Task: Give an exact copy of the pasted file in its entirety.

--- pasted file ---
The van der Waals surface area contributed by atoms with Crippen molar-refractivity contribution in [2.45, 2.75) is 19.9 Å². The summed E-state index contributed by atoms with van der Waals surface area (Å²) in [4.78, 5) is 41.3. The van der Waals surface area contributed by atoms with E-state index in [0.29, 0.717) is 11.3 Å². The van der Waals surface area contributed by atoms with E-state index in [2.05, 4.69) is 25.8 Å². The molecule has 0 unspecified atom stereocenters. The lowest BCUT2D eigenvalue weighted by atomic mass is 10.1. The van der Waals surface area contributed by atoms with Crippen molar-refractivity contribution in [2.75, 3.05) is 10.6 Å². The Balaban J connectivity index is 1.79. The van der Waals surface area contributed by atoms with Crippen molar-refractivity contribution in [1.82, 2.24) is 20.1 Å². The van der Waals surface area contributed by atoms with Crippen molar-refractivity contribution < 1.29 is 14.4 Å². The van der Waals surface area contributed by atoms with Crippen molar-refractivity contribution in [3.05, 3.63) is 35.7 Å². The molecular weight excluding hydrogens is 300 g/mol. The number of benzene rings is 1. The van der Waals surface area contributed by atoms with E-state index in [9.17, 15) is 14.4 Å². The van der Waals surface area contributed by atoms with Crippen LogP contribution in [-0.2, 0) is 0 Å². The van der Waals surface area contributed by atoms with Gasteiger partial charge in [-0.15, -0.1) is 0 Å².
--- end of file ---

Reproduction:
The van der Waals surface area contributed by atoms with Crippen molar-refractivity contribution in [2.45, 2.75) is 19.9 Å². The summed E-state index contributed by atoms with van der Waals surface area (Å²) in [4.78, 5) is 41.3. The van der Waals surface area contributed by atoms with E-state index in [0.29, 0.717) is 11.3 Å². The van der Waals surface area contributed by atoms with E-state index in [2.05, 4.69) is 25.8 Å². The molecule has 0 unspecified atom stereocenters. The lowest BCUT2D eigenvalue weighted by atomic mass is 10.1. The van der Waals surface area contributed by atoms with Crippen molar-refractivity contribution in [2.75, 3.05) is 10.6 Å². The Balaban J connectivity index is 1.79. The van der Waals surface area contributed by atoms with Crippen molar-refractivity contribution in [1.82, 2.24) is 20.1 Å². The van der Waals surface area contributed by atoms with Crippen molar-refractivity contribution < 1.29 is 14.4 Å². The van der Waals surface area contributed by atoms with Crippen molar-refractivity contribution in [3.05, 3.63) is 35.7 Å². The molecular weight excluding hydrogens is 300 g/mol. The number of benzene rings is 1. The van der Waals surface area contributed by atoms with E-state index in [9.17, 15) is 14.4 Å². The van der Waals surface area contributed by atoms with Crippen LogP contribution in [-0.2, 0) is 0 Å². The van der Waals surface area contributed by atoms with Gasteiger partial charge in [-0.15, -0.1) is 0 Å².